The Beguiling Escapism of Will Oldham's 7-Inch 'West Palm Beach'/'Gulf Shores'
The "West Palm Beach"/"Gulf Shores" 7-inch by Palace is one of the most perfect, beguiling collections of music I've ever come across. Released in 1994, the combination of the lyrical themes, the sonics and the melodies have cast a long shadow on my music listening ever since.
Palace is the name that singer-songwriter Will Oldham gave himself for this project and is one of many (including Palace Brothers, Palace Songs, Palace Music, Bonnie "Prince" Billy and Pushkin) that he would use over the course of his career. That career has made him one of the best living songwriters by any measure. He's revered by his peers, fans and critics alike, his song "I See a Darkness" was covered by Johnny Cash, and his ever-expanding catalog of work currently sits at over 600 songs.
Before any of us even heard the music on "West Palm Beach"/"Gulf Shores," it was clear that Oldham was once again tilling forbidden soil. He had already had the guys in Slint play country music on his first record, There Is No One What Will Take Care of You, had declared "God is the answer" on his second record (that none of us could figure out the name of at the time … turns out it's called Days in the Wake) and was now pivoting to Florida??!! Country music. God. Florida. These were not the pillars of the indie-rock zeitgeist in 1994, but we trusted Oldham enough to go with him on the ride out of our aesthetic comfort zones.
If you want to listen to it now, you could track down a copy of Lost Blues and Other Songs and set some time aside to immerse yourself in tracks 12 and 13. But to really feel the full impact, you can't beat the original artifact. A simple illustration on one side and then a completely backlit sundown beach portrait on the back.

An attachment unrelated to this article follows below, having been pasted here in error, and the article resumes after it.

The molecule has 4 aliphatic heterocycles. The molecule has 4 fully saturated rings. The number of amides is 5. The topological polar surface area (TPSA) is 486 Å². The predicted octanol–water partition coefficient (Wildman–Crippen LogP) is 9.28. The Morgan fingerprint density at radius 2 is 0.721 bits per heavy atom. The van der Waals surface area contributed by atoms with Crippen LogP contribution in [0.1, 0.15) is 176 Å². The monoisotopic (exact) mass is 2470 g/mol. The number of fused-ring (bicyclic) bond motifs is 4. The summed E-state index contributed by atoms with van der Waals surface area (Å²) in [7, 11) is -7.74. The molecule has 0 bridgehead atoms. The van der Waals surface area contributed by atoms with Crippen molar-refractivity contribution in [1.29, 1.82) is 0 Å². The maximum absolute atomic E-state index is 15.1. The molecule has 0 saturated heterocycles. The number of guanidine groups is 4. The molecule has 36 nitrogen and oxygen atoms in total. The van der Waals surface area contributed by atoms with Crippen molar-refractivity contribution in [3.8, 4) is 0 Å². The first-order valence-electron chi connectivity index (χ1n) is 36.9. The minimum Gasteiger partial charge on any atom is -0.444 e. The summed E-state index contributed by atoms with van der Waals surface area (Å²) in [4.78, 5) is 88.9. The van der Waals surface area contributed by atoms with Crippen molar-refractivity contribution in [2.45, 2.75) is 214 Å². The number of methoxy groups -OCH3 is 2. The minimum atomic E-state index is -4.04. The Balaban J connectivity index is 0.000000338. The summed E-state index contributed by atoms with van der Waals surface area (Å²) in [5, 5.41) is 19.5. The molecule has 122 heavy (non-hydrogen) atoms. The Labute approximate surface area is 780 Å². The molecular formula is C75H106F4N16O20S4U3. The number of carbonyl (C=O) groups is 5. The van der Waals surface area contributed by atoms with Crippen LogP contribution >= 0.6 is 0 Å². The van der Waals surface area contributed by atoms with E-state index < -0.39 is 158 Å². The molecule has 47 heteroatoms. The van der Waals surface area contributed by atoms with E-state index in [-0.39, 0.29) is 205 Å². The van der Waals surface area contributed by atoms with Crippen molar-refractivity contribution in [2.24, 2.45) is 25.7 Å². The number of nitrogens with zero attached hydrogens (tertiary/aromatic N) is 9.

Put the adapter on the turntable. Switch the speed to 45 rpm. Take the record out of the sleeve and cue up side A, "West Palm Beach." Drop the needle. Crackles. Your mind is already on vacation. Slowly the music fades in. Kramer, famous for his work with Galaxy 500 and others, is doing his thing with the production. Patiently, the guitars chime and the volume slowly fades in from nothing until it reaches its apex with the first lyrics, "I can't get the sand out of my shoes/This being in Florida's done a number on my blues."
The lyrics are spectacular throughout. Slippery, painting pictures you can't quite see if you get too close, but telling big truths when surveyed from a distance. When the slowly improvised (it sounds like?) synth solo comes in, breezes of "Atmosphere" by Joy Division blow in from across the Atlantic. You might notice the absence of a chorus in this tune, but won't feel its lack.
If you can resist replaying side A, flip it over to side B. Years later in Rolling Stone, Oldham would talk about the influence of Jimmy Buffett on these songs and exploring the concept of escapism "but the escape is to a real place." "Gulf Shores" is like walking into an amazing movie halfway through. Lay low and try to figure out who these two basking creatures are. There is mellow lust in the lyrics, shame and playfulness. The whole thing feels sunbaked and lazy—a lightly toasted side of squandered potential. No turning back, let's find the beauty where we've landed. "A cold and fruity drink awaits us both/Watch me frolic in the sand/O did you see me in the surf/With a starfish in my hand."
Quite plainly, I didn't like country music until I listened to the first Palace record. I didn't even really like singer-songwriters until I heard Days in the Wake. Will Oldham was the entry for me to the greats like Dylan, Parsons and Merle, but more importantly he helped me believe in my own generation in the face of the smothering boomer supremacy mythos of the '60s.
Every time I hear the songs on this 7-inch, they remind me that there ARE artists of my generation who absolutely stand shoulder to shoulder with the giants who came before us. It's important, too, that not everyone knows these songs as well as "Like a Rolling Stone." Whether it's written in the sand, or etched on a plaque, the truth is that greatness that lives outside of popular culture is no less great.